The final straw for me came just two months ago, when Japan was devastated by an earthquake measuring 9.0 on the Richter scale. It wasn't the earthquake or the tsunami I was interested in doing a newsgame about, though. No, instead the thought crossed my mind that a newsgame about the crippled Fukushima Daiichi nuclear plant could actually be useful. If users could get down to ground level, take measurements, and share potential solutions, they might actually come up with something to help those in need. About three weeks after the event, a Fallout 3 mod was announced that showcased the damaged nuclear facility.
Three weeks ago, I became really obsessed with the idea of newsgames. Never again was I going to think about making a newsgame, only to have someone else do it. I set up the website NewsGameplay.com and began work on a format that I thought would be easily consumable, so anyone could experience the news in 3D.
After setting the website up and throwing up a simple mouse-driven 3D prototype, I thought about which story to cover first. The Royal Wedding was non-offensive, but it was only a week away. That alone would scare most people off. In fact, it did scare most people off. I couldn't find a 3D artist who thought they could handle the task. The Royal Wedding came and went, and I still didn't have content for my new website.
I didn't hear about the death of Osama bin Laden until my wife was watching the Real Housewives of New York after-action show. The host and one of the women were talking about being in the city on 9/11, and then being in the city that night. I turned to my wife and asked her if she knew what they were talking about. She shook her head as I grabbed the remote and switched to CNN.
As soon as I got a handle on what occurred, I pulled my laptop out and began searching for the compound on Google Earth. The news moved so fast through the internet that the Google Earth location of the compound had already been reported. Before long, there were two simple 3D models on Google's 3D Warehouse. I rushed to find the specific aesthetics and location of the compound. The initial location reported proved false, and the early 3D models were too simplistic to be useful. That was the beginning of a long week of research on an ever-evolving story that I needed to cover with a compelling 3D game.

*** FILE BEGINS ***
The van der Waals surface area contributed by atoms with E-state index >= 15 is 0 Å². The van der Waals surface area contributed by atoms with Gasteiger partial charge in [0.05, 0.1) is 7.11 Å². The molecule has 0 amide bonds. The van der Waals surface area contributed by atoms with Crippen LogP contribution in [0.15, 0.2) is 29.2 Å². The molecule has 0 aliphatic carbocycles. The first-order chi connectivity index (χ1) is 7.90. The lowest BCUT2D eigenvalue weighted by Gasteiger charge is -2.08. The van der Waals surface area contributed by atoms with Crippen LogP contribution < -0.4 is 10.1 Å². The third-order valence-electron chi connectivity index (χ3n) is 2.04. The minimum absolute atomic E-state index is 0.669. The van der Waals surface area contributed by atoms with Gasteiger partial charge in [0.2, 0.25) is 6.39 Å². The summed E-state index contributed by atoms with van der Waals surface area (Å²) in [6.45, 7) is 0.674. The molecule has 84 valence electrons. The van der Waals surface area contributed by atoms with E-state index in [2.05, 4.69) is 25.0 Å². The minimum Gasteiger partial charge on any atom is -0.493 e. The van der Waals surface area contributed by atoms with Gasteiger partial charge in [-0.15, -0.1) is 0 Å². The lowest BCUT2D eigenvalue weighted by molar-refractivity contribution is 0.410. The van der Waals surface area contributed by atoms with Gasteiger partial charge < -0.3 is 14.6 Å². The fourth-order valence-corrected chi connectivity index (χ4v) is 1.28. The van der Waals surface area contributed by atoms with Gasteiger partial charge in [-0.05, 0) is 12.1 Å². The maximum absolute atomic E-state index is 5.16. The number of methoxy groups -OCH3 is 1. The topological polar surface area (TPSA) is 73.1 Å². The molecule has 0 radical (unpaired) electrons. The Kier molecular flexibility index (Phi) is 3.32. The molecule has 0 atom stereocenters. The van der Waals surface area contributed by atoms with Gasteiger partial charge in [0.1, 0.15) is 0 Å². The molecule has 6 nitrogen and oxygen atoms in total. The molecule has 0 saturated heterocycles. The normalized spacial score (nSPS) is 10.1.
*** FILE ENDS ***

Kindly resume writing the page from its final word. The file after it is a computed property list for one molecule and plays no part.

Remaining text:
I knew I was going to go for this project, but I also knew I couldn't do it alone. The first order of business was to put a team together. I had been telling my longtime friend John McIsaac (who helped me design Fat Rat) about this "newsgames" concept for the past few weeks, and he was already ready to jump onboard when the time was right.
Indeed, the time was right. John became the designated researcher. As such, it was his job to collect every detail from every news source possible. John scoured the web and watched the news collecting videos, images, diagrams, and more.
With John on board, things were looking up, but I still needed a 3D modeler with the time to pull the project off. Rich Smith is another long-time local friend. Rich had helped me work on Crash for Cash in the past, and he was pretty good with 3DS Max, but he didn't have much real-time experience. The biggest problem is that he usually worked long hours, so I wasn't too hopeful. On the off-chance that he had a day or two off, I gave him a call anyway. As it turns out, his previous employer had bounced payroll twice so he was home, bored, and looking for a good challenge.